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Murder in the CourtroomThe Cognitive Neuroscience of Violence$
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Brigitte Vallabhajosula

Print publication date: 2015

Print ISBN-13: 9780199995721

Published to Oxford Scholarship Online: January 2015

DOI: 10.1093/acprof:oso/9780199995721.001.0001

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The Admissibility of Scientific Evidence

The Admissibility of Scientific Evidence

Chapter:
(p.140) 7 The Admissibility of Scientific Evidence
Source:
Murder in the Courtroom
Author(s):

Brigitte Vallabhajosula

Publisher:
Oxford University Press
DOI:10.1093/acprof:oso/9780199995721.003.0007

Although the reality of brain impairment and its effect on judgment is well accepted in the scientific community, how brain dysfunction may have contributed to a particular criminal offense may be open to challenges, particularly with respect to neuroimaging and neuropsychological test results. Clearly if judges and juries seek to rely on brain images and neuropsychological tests to assist them in making, for example, culpability determinations, conclusions based in part or in full on neuroscience evidence must meet pertinent legal standards for the admissibility of scientific evidence. To that end, there are a number of legal rules and guidelines that assist courts in their admissibility determinations (e.g. Federal Rules of Evidence [FRE] 401, 403, 702, Frye General Acceptance Test, Daubert v. Merrell Dow Pharmaceuticals, Inc. [1993], General Electric Co. v. Joiner [1997], and Kumho Tire Company, Ltd. v. Carmichael [1999]).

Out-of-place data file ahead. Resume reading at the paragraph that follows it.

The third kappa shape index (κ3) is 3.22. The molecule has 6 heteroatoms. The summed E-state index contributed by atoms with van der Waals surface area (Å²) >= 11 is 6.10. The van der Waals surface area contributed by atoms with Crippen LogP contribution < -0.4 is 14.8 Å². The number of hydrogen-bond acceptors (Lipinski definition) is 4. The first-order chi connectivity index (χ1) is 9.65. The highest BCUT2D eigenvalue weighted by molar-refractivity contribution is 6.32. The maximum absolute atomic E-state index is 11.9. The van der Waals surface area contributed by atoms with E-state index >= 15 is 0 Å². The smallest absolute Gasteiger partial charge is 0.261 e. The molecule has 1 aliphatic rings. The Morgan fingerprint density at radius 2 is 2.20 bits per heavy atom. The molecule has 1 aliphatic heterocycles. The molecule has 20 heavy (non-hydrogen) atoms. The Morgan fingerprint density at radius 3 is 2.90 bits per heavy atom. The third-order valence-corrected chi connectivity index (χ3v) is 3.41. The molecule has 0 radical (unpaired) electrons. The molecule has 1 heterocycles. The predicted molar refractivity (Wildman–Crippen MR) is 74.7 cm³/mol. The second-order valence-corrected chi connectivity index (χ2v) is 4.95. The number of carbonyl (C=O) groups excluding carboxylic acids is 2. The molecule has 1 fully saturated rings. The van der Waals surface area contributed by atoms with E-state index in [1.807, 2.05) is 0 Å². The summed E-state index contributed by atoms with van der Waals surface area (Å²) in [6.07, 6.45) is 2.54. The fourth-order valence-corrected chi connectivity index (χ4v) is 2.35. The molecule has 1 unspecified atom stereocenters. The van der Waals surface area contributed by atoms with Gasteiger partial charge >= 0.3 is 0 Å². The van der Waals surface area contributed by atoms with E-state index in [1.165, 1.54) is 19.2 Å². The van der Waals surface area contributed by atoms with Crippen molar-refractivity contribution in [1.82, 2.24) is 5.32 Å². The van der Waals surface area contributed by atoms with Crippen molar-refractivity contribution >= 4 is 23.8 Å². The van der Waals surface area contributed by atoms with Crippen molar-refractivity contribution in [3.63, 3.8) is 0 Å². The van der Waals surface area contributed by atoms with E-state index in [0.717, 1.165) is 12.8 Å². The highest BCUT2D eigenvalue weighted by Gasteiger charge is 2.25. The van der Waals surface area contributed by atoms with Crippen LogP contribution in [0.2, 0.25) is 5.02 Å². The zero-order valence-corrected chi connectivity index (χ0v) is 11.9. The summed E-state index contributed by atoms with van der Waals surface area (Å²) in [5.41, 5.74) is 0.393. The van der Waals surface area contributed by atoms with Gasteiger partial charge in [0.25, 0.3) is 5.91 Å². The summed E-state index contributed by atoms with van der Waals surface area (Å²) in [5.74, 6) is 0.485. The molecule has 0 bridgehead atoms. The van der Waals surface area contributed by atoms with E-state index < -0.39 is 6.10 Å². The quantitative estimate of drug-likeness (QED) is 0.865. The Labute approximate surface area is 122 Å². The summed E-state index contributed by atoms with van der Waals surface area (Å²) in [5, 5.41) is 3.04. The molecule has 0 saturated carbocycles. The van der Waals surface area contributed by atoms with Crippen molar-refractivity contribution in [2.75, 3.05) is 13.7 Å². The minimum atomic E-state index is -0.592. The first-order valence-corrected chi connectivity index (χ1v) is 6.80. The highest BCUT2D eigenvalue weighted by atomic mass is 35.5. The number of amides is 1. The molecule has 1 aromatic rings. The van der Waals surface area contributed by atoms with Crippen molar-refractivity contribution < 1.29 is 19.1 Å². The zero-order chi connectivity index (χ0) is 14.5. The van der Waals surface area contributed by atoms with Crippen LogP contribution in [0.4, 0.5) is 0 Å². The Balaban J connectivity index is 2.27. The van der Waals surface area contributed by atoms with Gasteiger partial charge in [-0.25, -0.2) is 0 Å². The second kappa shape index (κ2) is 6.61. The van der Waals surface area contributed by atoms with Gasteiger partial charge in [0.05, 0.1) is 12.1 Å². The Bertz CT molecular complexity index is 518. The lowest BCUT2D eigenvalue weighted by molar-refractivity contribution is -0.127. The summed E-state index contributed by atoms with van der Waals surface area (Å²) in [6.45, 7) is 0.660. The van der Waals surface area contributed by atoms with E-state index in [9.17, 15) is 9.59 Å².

Keywords:   FRE 401, FRE 403, FRE 702, Frye, Daubert, Joiner, Kumho, scientific evidence

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